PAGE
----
Pickering’s – No animals were harmed in the making of this gin

In the back of the the Old Royal Dick Vet College of Edinburgh University, now an arts venue called Summerhall, there’s a burgeoning drinks set-up occurring. There is the excellent Barneys Brewery, wine and spirits courses are taught by the excellent Claire Blackler and, our subject today, the compact but exciting Pickering’s Gin Distillery.

I joined in a very informative hour and was certainly caught up in the enthusiasm of a tour around the Pickerings Gin facility. The distillery is situated toward the rear of Summerhall, across an area which used to house dogs kennels. It is to the two founders credit- Matthew Gammell and Marcus Pickering- that they had the vision to create the distillery around the space they had and are producing some great products from there. They have very complimentary skill sets with cocktail making, engineering, sales, branding and property renovation all being bases that they have covered between them. Through in a real passion for gin and innovation you have a great start.

The first attempts at making gin were carried out in a kitchen and sampled by friends. When these proved popular and a hotel got interested in taking the gin on it became clear the guys had a real opportunity to create something special. The Pickering’s Gin formula was then further enhanced by the discovery, through family connections, of a gin recipe from Bombay in India. By tweaking this to a more modern taste, and also to compliment the taste of modern tonic water, the Pikerings Gin was set.

There are two stills- Emily and Gertrude- which have grain spirit and the 9 botanicals added to them prior to distillation. The stills unusually are heated via a water bath type arrangement – think of a giant bain-marie and you have the idea. The stills temperatures are controlled by what is in essentially a domestic hot water system.

Gertrude with her stainless steel hot water jacket wrapped around her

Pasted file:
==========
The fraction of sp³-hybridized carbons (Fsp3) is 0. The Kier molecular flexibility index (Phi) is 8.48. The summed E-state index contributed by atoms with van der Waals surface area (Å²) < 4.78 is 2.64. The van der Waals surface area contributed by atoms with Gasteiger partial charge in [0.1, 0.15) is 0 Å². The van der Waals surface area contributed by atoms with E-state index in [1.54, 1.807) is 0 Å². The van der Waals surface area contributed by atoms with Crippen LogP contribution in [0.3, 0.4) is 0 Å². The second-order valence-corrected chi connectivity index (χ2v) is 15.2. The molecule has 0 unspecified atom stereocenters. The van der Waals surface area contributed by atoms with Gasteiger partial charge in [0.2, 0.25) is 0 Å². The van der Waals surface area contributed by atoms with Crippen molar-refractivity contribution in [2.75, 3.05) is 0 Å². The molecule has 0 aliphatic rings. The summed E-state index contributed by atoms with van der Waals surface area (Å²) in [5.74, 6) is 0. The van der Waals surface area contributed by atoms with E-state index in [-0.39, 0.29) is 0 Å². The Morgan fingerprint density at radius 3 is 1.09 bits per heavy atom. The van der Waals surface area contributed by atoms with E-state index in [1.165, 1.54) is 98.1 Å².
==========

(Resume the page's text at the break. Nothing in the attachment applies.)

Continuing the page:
The domestic type hot water system close up

The upshot of this innovative heating approach is that Pickerings believe they have a gentler and more even heating regime which contributes to producing a silky gin spirit off the still.

The Pickerings Gin bottle also has a very distinctive square shape to it. This alongside a striking wax seal certainly makes it stand out on retailers shelf but also makes it fairly awkward to label. Again step in the engineering side with Mabel the Label machine created by Pickerings only having been retired recently. This is part of the ethos here – if you can’t find it make it and Mabel is a great example of this.

Mabel the Label being given her due place at Summerhall

Pickerings have three core products to their range. Pickerings Gin that comes with the red wax top. They also have a navy strength version to mark their sponsorship of the Edinburgh Tattoo that is topped with a small bearskin and the 1947 variety which is spicier and more reflects the original recipe. On top of this they carry out a number of limited edition releases including oak aged and sloe varieties as well as producing for clients such as Cunard ships.

What is beyond doubt is the enthusiasms and vibrancy that is here in this small compact refurbished distillery and we await the next products with a great deal of interest.